Storm leaves 13 dead
By ANDRE BAGOO Thursday, December 26 2013
STORM strength torrential rainfall associated with a trough system over the Windward Islands on Christmas Eve wrecked havoc and resulted in at least 13 deaths — eight in St Vincent and five in neighbouring St Lucia — as landslides and flooding crippled essential infrastructure in those countries.
For those who survived the storm, there was no Christmas cheer, no yuletide celebrations as many struggled to pick up the pieces having seen their homes and possessions washed away in flood waters.
There were reports that St Vincent and the Grenadines was badly affected, as well as St Lucia and Dominica. Initial reports state eight persons died at St Vincent and the Grenadines, and at least five in St Lucia. However, several persons remained unaccounted for up to press time and officials were yesterday afternoon bracing for a rise in the death toll.
Professor Rose-Marie Belle Antoine, wife of St Lucian Prime Minister Dr Anthony Kenny, told Newsday the situation there was “very bad” and her own residence – which she shares with the St Lucian Prime Minister – was flooded.
In St Vincent and the Grenadines, the National Emergency Management Organisation (NEMO) reported eight dead and nine families homeless. Five persons from one family in Rose Bank died from landslides, NEMO said, one in Byera and two in Vermont. However, five persons were still missing in the Buccament Bay area.
The Building Roads and General Services Authority (BRAGSA) and the Ministry of Transport and Works reported several bridge and roads flooded. Fifty percent of the water network was also shut down.
Media outlets there early yesterday morning reported flash flooding, damage to buildings and bridges, and that electricity and water utilities were down. SVG TV said the country’s ET Joshua Airport was surrounded by flood waters as well as the Milton Cato Memorial Hospital, the main hospital, located on the island of St Vincent.
There were reports that persons were evacuated from the hospital, where flood waters were pictured rushing through the wards as staff struggled to evacuate. Streets of downtown Kingston were submerged.
The iWitness News website posted a report stating at least four persons were reported missing in the Pembroke-Buccament Bay. In the report, one unidentified woman who returned from Canada for Christmas was quoted as saying her 2-year-old baby and 18-year-old sister were swept away by flood waters, even as she was rescued by neighbours in Cane Grove.
Another unidentified man was quoted as saying his eight-year-old daughter, who was visiting her mom in Buccament Bay, was also washed away. A female employee of the Buccament Bay Resort was also washed away as employees attempted to cross the bridge leading to the village.
St Vincent and the Grenadines Prime Minister Ralph Gonsalves is today due to return to the island after cutting short his Christmas vacation in London. Acting Prime Minister Girlyn Miguel along with Director of NEMO Howie Prince and other government officials were said to be on the field visiting some of the affected areas to get a first hand view of the damage.
Trinidad and Tobago’s National Security Minister Gary Griffith yesterday received a report on the situation, with a view to assessing possible aid and intervention from Caricom and on a bi- lateral basis.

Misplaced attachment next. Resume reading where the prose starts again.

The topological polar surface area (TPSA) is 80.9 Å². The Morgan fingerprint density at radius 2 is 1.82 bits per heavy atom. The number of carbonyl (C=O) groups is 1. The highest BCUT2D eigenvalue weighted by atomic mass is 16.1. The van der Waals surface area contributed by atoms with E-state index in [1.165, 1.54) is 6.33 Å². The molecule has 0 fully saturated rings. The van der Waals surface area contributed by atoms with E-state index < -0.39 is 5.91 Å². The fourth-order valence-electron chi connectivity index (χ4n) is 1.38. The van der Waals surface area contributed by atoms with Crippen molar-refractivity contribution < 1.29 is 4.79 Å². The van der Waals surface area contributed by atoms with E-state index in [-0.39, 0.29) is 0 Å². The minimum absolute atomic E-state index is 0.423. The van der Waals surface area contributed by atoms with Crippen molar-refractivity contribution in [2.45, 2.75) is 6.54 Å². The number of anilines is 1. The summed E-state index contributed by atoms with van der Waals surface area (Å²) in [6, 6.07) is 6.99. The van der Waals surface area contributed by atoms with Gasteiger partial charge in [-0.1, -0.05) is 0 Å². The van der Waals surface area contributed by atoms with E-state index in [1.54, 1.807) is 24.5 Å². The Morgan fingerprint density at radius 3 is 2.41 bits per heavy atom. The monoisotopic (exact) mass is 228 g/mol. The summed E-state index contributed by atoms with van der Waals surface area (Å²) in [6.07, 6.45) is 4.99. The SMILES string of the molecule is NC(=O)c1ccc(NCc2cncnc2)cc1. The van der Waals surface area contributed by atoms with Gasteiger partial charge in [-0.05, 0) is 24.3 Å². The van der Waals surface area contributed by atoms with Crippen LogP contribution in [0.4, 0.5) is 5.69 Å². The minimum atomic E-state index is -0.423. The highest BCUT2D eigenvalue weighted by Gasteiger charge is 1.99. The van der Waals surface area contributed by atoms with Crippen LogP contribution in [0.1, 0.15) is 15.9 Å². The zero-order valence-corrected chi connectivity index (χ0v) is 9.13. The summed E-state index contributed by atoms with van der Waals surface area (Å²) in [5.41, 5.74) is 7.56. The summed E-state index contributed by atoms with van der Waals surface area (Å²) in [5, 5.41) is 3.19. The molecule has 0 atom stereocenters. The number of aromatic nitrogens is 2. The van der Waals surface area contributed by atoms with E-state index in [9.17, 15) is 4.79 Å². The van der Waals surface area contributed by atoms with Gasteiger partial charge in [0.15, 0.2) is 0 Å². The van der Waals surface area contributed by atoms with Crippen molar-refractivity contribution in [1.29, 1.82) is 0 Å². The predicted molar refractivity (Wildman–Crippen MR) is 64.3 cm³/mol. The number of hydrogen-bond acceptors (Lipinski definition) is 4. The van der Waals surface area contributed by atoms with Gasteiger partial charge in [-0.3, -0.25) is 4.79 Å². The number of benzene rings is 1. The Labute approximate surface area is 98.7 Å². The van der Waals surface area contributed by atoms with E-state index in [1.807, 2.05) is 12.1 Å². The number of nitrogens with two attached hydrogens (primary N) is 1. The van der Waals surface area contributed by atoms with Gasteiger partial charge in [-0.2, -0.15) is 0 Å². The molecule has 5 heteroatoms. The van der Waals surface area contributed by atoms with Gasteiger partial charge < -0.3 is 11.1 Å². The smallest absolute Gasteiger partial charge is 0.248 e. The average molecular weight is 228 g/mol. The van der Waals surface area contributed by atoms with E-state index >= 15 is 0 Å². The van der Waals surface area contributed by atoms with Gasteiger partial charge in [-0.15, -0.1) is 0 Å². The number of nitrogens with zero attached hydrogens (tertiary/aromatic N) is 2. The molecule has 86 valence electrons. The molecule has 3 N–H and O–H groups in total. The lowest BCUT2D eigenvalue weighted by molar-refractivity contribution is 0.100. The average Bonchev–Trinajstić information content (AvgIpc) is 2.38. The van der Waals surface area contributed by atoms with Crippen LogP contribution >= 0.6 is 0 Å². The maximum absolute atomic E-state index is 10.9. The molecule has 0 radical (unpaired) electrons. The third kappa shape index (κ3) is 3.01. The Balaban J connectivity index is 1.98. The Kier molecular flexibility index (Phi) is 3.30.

The local National Emergency Operations Centre (NEOC) director Vijai Mahabir informed the Office of Disaster Preparedness (ODPM)’s CEO Dr Stephen Ramroop, that the local NEOC had been activated.
NEMO yesterday said there were ongoing clean-up operations at the ET Joshua Airport at St Vincent and the Grenadines which had been flooded and the airport was scheduled to re-open at 3pm. Areas in St Vincent and the Grenadines hit included: Pembroke, Vermont, Buccament Bay, South Rivers, Byera, Spring Village, Rose Bank, Kingstown.
Ironically, the year 2013, has seen fewer than predicted hurricanes. The 2013 Atlantic Hurricane season was the first since 1994 to end with no major hurricanes. The weather system responsible for the Christmas devastation was a trough or low-pressure front which forces air to rise and condense.
The St Vincent and the Grenadines Meteorological Office said early yesterday the country was experiencing moisture and instability associated with a trough system. A mid-to-upper-level low in the Caribbean Sea with associated moisture and deep convection, generated copious amounts of rainfall over the north-eastern portions of the Lesser Antilles and was up to yesterday expected to do so, accompanied by gusty winds. The rains began early on Christmas Eve and ended early yesterday morning.
Griffith said, “Trinidad and Tobago, as lead for security in Caricom, has contacted the office of the prime minister at St Vincent and the Grenadines. I am waiting on my counter-part there to give me a report.” He said there was a range of possible intervention including: Financial assistance, food supplies, military and coast guard resources.
“It is very important that we ascertain that threat assessment and the coordinate from there,” he said.
The ODPM yesterday said, “The ODPM is presently in contact with NEMO of St Vincent and is preparing a situation report for the Minister of National Security, NOC and other critical stakeholders. Preparations have also been made for the provision of emergency relief supplies for the ODPM warehouse in anticipation of a request.” (SEE PAGE 8A)